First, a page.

Russell Rothstein, the director of mortgage lending for Beacon Mortgage in Rockville, Md., was one of the people fielding those calls. He tells Michele Norris that a Fed cut to short-term interest rates doesn't always affect long-term interest rates, but the bond market reacted positively to the surprising three-quarter-point drop at first and mortgage rates did go down.

"We saw rates on Tuesday drop from around 5 7/8 percent to around 5 3/8 percent, but then once the market settled down, we actually saw mortgage rates settle back up into the 5 3/4 to 5 7/8 range in the past day," he says.

Even though the rates have rebounded, Rothstein says it could still be a good time to refinance.

"What people have to look at is there is no one specific good time; they've got to look at their individual situation," he says. "Maybe they thought they were going to be in their home for three to five years and now with the values of houses having come down some, they're going to end up staying in their house longer and they want the security of a fixed-rate mortgage."

But he cautions that for those who plan to sell their homes in the next year or two, refinancing may not make financial sense.

"If your payments are going to go down, but the amount that you're going to save is not going to recoup the cost of the refinance, that's where you have to do a break-even analysis," he says. "On the other side, if you have an [adjustable-rate mortgage] that's coming up for renewal right now, even if you're only going to be there for two years — [it] depends how high your rate could go to — then you look at difference in payments."

For subprime borrowers who are carrying mortgages that are worth more than the value of their homes, Rothstein recommends going back to the existing lender.

"They don't want to foreclose; they don't want your property. … They want their payments, and maybe you can restructure your loan," he says. "With rates having dropped down, it is possible that they may do a loan modification for you and change the terms of it, so that you could afford to stay in your home. You know, everyone thinks that the big, bad lenders want to come and take their homes. The lenders don't want the homes. The lenders want you to be able to make your payments."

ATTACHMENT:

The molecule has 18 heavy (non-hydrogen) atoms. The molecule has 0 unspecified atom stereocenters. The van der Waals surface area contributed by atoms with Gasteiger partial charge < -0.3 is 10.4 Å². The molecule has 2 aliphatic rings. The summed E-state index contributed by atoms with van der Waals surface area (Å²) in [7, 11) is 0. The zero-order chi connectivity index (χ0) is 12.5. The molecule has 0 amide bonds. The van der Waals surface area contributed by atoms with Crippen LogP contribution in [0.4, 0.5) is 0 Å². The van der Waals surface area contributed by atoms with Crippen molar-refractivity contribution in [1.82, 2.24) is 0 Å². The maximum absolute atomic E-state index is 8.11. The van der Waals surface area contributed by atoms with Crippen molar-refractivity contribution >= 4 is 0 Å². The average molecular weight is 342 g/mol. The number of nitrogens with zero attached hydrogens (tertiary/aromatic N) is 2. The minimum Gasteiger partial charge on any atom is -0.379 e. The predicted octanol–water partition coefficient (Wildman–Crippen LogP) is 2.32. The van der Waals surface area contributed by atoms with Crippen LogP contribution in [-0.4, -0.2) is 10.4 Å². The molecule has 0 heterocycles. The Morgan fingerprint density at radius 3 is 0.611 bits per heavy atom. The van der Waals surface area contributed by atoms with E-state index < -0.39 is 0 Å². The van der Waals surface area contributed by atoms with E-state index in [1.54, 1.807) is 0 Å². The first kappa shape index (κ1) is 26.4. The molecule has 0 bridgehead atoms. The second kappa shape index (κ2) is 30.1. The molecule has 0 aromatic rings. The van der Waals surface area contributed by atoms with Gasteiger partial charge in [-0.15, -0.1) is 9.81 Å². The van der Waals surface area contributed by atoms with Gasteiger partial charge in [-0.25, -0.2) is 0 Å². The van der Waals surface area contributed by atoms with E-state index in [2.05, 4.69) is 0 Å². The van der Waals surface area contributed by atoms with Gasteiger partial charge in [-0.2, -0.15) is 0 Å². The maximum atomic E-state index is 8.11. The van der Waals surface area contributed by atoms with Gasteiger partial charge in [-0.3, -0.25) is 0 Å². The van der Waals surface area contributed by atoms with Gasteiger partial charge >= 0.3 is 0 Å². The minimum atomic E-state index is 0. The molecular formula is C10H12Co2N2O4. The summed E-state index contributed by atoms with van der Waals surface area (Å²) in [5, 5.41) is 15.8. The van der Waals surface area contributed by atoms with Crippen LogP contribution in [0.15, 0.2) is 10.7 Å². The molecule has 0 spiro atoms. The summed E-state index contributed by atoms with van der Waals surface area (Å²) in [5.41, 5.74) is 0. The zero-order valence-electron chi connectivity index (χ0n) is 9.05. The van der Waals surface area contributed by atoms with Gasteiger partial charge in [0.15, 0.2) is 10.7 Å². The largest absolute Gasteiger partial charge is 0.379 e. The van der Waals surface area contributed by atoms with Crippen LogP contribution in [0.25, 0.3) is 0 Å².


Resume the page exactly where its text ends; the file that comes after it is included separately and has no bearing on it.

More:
Some homeowners who are not subprime borrowers but are struggling to meet their payments could benefit from going back to their lender or shopping around, Rothstein says.

"There are people out there who took adjustable-rate mortgages where the rate is adjusting to higher than what a fixed-rate mortgage is today. So that's an opportunity to either go back to their current lender or to check what's out there in the marketplace. It's very competitive today between lenders," Rothstein says. "And it's important to check who has the best rates, but not only the best rate, because the best rate doesn't always mean the best mortgage. You have to make sure the terms and the closing costs — the entire package — makes sense for you."

Rothstein says it's possible that mortgage rates will soon dip again.

"I think the industry is still expecting a half-percent cut [from the Fed], so I think the mortgage rates will settle down and there's a good chance that they can come back down further," he says. "And I think when people look at these rates, at some point they've just got to make a decision. You're never going to find the bottom of the market. At some point, you just have to decide 'this is where it makes sense for me,' and you have to at that point, you know, move forward."

Top 5 Home Mortgage Refinance Tips